Although macro-social influences on managerial and international HRM practices have been extensively reported in the literature, the alignments between these practices in post-colonial states are, however, poorly understood. This paper examines the HRM role and practices of traditional and Western-informed non-traditional elite managers, implementing universal HRM practices and agendas, under a Praetorian regime in post-colonial Pakistan. In-depth interviews were conducted with HRM professionals, union representatives, and managers working in the public and private sectors and multinational organisations, in Pakistan. Through the lens of Foucauldian discourse, analyses of these interviews revealed the coexistence of managerial global-HRM orientated elite and Praetorian post-colonial elite managers, and how their HRM practices impacted employees’ experience of equality and inequality within their organisations. This ‘intertextual coexistence’ is predicated on the dynamics of hierarchical and heterarchical relations of power and resistance within the organisation, and the imbrication, or interleaving, of local history and culture, global culture, and influential HRM practices. Our findings suggest the need for greater consideration of social practices, including forms of subjectivity, meanings, and power relations, when managing human resources to achieve equality in organisations within post-colonial countries.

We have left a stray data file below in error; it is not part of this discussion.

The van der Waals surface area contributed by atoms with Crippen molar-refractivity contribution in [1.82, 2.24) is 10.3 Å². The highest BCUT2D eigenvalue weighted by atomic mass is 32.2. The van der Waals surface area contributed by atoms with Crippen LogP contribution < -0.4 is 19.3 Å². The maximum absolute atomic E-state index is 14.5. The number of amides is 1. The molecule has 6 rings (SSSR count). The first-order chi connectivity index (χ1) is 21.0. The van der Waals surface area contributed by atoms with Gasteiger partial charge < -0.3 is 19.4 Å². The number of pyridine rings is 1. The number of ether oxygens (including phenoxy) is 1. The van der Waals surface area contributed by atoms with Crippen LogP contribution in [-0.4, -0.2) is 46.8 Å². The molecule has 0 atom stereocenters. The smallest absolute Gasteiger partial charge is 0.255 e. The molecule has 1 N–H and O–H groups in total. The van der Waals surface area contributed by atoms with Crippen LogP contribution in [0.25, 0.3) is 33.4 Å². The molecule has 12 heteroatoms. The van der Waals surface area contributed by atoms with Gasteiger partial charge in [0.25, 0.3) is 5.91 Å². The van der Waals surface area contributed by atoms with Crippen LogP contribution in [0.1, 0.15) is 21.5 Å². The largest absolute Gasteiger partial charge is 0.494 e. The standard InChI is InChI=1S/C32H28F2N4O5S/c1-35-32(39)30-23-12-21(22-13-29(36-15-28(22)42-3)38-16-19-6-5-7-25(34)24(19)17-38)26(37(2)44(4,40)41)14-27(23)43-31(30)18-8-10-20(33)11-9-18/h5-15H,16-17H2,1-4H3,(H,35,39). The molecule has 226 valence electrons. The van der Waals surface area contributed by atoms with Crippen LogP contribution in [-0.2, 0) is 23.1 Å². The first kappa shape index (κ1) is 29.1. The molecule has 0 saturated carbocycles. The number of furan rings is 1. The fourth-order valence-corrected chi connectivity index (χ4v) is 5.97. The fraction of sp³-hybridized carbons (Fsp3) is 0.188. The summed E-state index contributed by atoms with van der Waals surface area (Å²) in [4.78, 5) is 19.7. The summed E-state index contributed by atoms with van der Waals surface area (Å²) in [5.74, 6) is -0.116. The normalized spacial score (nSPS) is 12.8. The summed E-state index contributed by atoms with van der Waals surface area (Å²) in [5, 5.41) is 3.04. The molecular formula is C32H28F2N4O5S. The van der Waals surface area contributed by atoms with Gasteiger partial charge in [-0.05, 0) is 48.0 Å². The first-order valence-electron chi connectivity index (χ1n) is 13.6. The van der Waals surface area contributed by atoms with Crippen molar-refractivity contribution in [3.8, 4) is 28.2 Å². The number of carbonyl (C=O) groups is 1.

|Title of host publication
|38th EGOS Colloquium, Vienna 2022
|Subtitle of host publication
|Sub-theme 34: Inequality, Institutions, and Organizations
|John Amis, Johanna Mair, Kamal Munir
|European Group for Organisatuional Studies
|Accepted/In press - 22 Jun 2022